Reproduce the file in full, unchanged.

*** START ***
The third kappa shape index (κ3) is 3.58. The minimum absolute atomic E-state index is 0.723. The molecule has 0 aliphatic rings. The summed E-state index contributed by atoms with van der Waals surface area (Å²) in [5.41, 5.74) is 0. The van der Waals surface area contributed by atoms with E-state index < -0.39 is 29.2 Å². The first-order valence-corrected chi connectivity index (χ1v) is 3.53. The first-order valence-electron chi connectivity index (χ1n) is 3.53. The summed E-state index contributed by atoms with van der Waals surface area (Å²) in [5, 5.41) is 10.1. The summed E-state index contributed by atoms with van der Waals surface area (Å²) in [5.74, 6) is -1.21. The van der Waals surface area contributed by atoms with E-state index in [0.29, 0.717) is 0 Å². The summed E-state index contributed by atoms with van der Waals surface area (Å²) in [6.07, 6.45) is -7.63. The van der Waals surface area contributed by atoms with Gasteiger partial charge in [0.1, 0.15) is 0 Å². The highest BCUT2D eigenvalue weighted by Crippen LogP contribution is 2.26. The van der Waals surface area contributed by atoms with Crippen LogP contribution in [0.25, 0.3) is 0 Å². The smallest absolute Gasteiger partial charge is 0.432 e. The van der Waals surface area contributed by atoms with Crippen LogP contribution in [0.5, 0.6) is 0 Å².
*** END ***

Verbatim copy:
The third kappa shape index (κ3) is 3.58. The minimum absolute atomic E-state index is 0.723. The molecule has 0 aliphatic rings. The summed E-state index contributed by atoms with van der Waals surface area (Å²) in [5.41, 5.74) is 0. The van der Waals surface area contributed by atoms with E-state index < -0.39 is 29.2 Å². The first-order valence-corrected chi connectivity index (χ1v) is 3.53. The first-order valence-electron chi connectivity index (χ1n) is 3.53. The summed E-state index contributed by atoms with van der Waals surface area (Å²) in [5, 5.41) is 10.1. The summed E-state index contributed by atoms with van der Waals surface area (Å²) in [5.74, 6) is -1.21. The van der Waals surface area contributed by atoms with E-state index in [0.29, 0.717) is 0 Å². The summed E-state index contributed by atoms with van der Waals surface area (Å²) in [6.07, 6.45) is -7.63. The van der Waals surface area contributed by atoms with Gasteiger partial charge in [0.1, 0.15) is 0 Å². The highest BCUT2D eigenvalue weighted by Crippen LogP contribution is 2.26. The van der Waals surface area contributed by atoms with Crippen LogP contribution in [0.25, 0.3) is 0 Å². The smallest absolute Gasteiger partial charge is 0.432 e. The van der Waals surface area contributed by atoms with Crippen LogP contribution in [0.5, 0.6) is 0 Å².